Foreign trade competition closed plant?
Published 12:00 am Monday, December 27, 1999
Ironton Iron workers in February’s unemployment lines could find extra federal help, if Intermet’s decision to close the foundry came because of foreign business competition, U.
Monday, December 27, 1999
Ironton Iron workers in February’s unemployment lines could find extra federal help, if Intermet’s decision to close the foundry came because of foreign business competition, U.S. Rep. Ted Strickland said.
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"One of the things I will look at at the federal level is an evaluation by the (U.S.) Department of Labor of whether or not the loss of contracts is a result of our trade policies," Strickland said.
In other words, if a policy enacted by Congress made it easier for a foreign business to compete with an American business, and if that American business lost jobs or wages because of that competition, then federal Trade Adjustment Assistance can be given to those workers, he said.
If a link is made between Intermet’s closure announced Dec. 7 and foreign competition, there are government resources available, such as more worker retraining monies and extended medical insurance coverage for plant employees, Strickland said.
"It’s assistance for helping families with the essential financial obligations," he said.
The trade adjustment monies could also extend unemployment benefits, local human services officials said.
But the funds must be applied for through the union, by workers or by the employer, and there is an indication that Intermet will cooperate, said Strickland, who met with company leaders last week.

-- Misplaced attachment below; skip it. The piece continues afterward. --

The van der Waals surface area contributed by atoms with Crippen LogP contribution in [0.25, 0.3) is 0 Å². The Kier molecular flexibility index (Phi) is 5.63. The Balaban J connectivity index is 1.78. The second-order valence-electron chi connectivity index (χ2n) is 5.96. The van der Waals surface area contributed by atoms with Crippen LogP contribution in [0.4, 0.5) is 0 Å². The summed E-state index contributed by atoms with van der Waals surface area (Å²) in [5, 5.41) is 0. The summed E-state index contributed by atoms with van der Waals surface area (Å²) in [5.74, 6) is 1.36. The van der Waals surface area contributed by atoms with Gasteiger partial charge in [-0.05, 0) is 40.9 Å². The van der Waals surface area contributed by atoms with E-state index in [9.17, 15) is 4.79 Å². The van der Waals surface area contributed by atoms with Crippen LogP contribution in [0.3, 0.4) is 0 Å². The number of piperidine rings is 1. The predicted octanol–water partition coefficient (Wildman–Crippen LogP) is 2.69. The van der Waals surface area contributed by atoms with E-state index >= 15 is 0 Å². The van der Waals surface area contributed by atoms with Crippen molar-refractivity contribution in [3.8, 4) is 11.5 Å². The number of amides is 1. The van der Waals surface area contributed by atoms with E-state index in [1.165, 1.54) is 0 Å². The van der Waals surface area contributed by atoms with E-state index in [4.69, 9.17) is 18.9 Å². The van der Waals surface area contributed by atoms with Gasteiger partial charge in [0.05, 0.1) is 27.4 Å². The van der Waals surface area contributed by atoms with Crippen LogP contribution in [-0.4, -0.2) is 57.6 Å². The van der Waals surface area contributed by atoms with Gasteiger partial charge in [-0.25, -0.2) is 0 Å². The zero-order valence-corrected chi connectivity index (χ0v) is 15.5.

Intermet is willing to sell the Ironton foundry for $1, if an appropriate buyer can be found. The buyer must be able to work the plant, meet its obligations and assume Ironton Iron’s liabilities, company officials said.
"I think it’s too early to say if that’s good or bad news," Strickland said, adding that local officials should still rely on developing all the county’s industrial sites.
There also is no other federal aid planned for employees facing a future without jobs, Strickland said.
"The major thing is if we can make the link to foreign trade," he said. "That makes it possible for very significant resources."
According to the Department of Labor, that is a "very active possibility," Strickland said.
It will take the department some time to analyze data, so the time a decision will come is not known, he said.
But given the seriousness of the situation, the department should expedite its investigation, he added.
In the meantime, state officials are sending the Ironton workers a Rapid Response Team, whose sole purpose will be to assist out-of-work employees find a new job.
A group of union leaders and Job Training Partnership Act officials also are organizing a transition center. About $50,000 is available to boost computer job searches on Ohio Job Net and America’s Job Bank, and to provide family or career counseling.
Although detailed plans cannot be made until definite layoff dates are known, the county Department of Human Services is preparing for a large layoff of workers.
Workers there will personalize services to those losing jobs and will provide packets explaining possible benefits and who qualifies for food stamps, medical cards for children and cash assistance.a